Gallitzin, Demetrius Augustine

views updated


Pioneer missionary; b. The Hague, Holland, Dec. 22, 1770; d. Loretto, Pa., May 6, 1840. He was the son of the Russian Prince Demetrius, a scientist, and Countess Amalia Gallitzin, daughter of a Prussian field marshal. Although his mother had been baptized a Roman Catholic, she had lost interest in her religion before the birth of her son. Soon after his birth, the parents separated and Demetrius was raised in the Orthodox Church of his father. His mother, after a critical illness in 1786, returned to the Roman Catholic Church, and young Demetrius followed her the next year. He completed his education and served for a time as aide-de-camp to the Austrian general Von Lillien. Instead of making the customary grand tour of Europe, Gallitzin was sent by his mother on a trip to the U.S.

His arrival in Baltimore, Md., on Oct. 28, 1792, was a turning point in his life. He presented himself to Abp. John carroll, asking to be admitted to the seminary. On March 18, 1795, he was ordainedthe first priest to receive all his training and orders in the U.S. He first served the mission stations of Port Tobacco, Md., and Conewago, Pa., and the German community in Baltimore. However, like many of his contemporaries, he desired to go to the West. On a trip to the Allegheny Mountains in 1796, he visited Capt. Michael McGuire's settlement in Cambria County, Pa. The captain offered him a tract of land if he would settle in the area, but it was several years before Gallitzin obtained the permission from his bishop. He built a church at what came to be known as Loretto, Pa., and celebrated Mass there on Christmas Day, 1799. Wishing to create an ideal Catholic frontier settlement, Gallitzin encouraged migration by purchasing land and offering it to settlers at a low cost. His early years at Loretto were stormy, for his masterful personality and strict moral standards antagonized the local settlers. In the beginning he supported his activities with money received from his father during the latter's lifetime. When he inherited little of his father's estate, he sought funds by a public appeal for aid in 1827.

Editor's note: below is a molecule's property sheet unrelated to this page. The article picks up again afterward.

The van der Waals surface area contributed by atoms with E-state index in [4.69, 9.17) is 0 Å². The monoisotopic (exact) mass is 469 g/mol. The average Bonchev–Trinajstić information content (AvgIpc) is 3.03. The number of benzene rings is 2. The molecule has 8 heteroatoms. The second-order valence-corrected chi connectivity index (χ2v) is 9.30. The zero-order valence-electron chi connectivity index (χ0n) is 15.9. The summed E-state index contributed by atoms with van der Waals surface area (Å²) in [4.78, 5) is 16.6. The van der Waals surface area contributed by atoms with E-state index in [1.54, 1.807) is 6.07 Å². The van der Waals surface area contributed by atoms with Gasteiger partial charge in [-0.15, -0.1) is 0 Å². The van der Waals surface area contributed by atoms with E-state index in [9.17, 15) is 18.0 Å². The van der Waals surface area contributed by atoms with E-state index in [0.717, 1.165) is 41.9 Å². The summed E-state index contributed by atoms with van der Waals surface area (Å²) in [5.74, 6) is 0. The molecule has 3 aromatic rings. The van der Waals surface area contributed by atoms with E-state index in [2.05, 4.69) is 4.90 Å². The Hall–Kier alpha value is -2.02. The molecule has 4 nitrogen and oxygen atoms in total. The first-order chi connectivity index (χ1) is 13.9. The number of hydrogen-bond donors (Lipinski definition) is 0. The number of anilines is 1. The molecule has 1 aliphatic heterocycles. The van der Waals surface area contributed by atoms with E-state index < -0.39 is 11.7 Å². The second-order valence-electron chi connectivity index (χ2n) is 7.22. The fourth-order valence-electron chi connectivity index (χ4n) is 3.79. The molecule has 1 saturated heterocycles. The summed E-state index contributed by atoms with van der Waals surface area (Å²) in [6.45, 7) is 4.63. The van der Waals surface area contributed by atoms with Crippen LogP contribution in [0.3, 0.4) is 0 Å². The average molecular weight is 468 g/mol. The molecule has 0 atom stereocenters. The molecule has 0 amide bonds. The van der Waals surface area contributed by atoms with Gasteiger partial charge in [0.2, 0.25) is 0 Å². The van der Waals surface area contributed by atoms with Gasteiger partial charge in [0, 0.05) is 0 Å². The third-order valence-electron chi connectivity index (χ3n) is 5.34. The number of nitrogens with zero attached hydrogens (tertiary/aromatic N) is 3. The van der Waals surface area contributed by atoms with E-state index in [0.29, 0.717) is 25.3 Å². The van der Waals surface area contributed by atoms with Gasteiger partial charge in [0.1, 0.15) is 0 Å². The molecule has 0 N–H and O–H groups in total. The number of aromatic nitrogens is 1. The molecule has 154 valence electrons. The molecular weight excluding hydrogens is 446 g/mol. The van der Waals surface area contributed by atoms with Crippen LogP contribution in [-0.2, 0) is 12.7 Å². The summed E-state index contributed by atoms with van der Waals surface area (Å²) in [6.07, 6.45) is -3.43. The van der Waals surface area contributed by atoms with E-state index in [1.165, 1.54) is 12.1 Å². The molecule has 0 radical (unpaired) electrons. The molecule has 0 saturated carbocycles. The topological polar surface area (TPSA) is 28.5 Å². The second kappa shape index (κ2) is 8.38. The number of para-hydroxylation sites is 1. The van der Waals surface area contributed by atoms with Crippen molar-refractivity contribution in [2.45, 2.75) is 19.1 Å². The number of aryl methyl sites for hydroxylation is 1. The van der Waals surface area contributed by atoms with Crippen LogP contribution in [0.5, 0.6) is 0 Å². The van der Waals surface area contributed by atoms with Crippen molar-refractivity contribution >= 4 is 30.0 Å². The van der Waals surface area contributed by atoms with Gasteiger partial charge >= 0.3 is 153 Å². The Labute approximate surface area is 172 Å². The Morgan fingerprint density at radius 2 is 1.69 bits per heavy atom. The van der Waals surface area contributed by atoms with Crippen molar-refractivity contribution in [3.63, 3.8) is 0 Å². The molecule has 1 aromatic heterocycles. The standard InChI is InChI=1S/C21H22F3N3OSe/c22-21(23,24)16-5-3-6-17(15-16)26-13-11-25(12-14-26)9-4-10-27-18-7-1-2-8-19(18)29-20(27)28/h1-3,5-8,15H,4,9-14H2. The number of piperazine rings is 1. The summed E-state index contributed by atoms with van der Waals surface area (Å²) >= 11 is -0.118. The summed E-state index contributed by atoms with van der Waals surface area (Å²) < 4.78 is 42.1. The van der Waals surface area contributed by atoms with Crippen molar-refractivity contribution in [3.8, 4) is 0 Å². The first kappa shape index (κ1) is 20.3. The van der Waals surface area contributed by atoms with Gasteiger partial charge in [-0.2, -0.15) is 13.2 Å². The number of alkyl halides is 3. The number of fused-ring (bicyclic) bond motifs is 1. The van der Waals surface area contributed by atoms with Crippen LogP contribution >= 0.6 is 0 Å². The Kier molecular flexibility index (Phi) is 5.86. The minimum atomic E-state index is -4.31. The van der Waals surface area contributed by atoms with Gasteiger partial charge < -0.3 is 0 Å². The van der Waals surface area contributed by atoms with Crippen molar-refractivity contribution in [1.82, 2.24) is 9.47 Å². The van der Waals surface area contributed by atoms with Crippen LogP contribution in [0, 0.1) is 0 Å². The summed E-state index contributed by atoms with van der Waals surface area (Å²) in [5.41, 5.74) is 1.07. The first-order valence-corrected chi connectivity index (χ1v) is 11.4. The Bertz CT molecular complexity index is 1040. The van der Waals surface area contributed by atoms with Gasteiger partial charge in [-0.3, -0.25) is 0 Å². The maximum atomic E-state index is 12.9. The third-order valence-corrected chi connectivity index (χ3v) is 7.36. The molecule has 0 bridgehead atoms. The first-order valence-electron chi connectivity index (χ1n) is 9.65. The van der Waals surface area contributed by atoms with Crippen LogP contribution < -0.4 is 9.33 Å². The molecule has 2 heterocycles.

Gallitzin declined several episcopal appointments in order to direct his colonization project. He eventually became vicar-general for Western Pennsylvania. Although his "ideal" community subsequently disappeared, the strong Catholicism he established in Cambria County is reflected in that area's present heavily Catholic population.

Bibliography: p. h. lemcke, Life and Work of Prince Demetrius Augustine Gallitzin, tr. j. c. plumpe (New York 1940). g. murphy, Gallitzin's Letters: A Collection of Polemical Works (Loretto, Pa. 1940). d. sargent, Mitri, or the Story of Prince Demetrius Augustine Gallitzin, 17701840 (New York 1945).

[t. v. hartzel]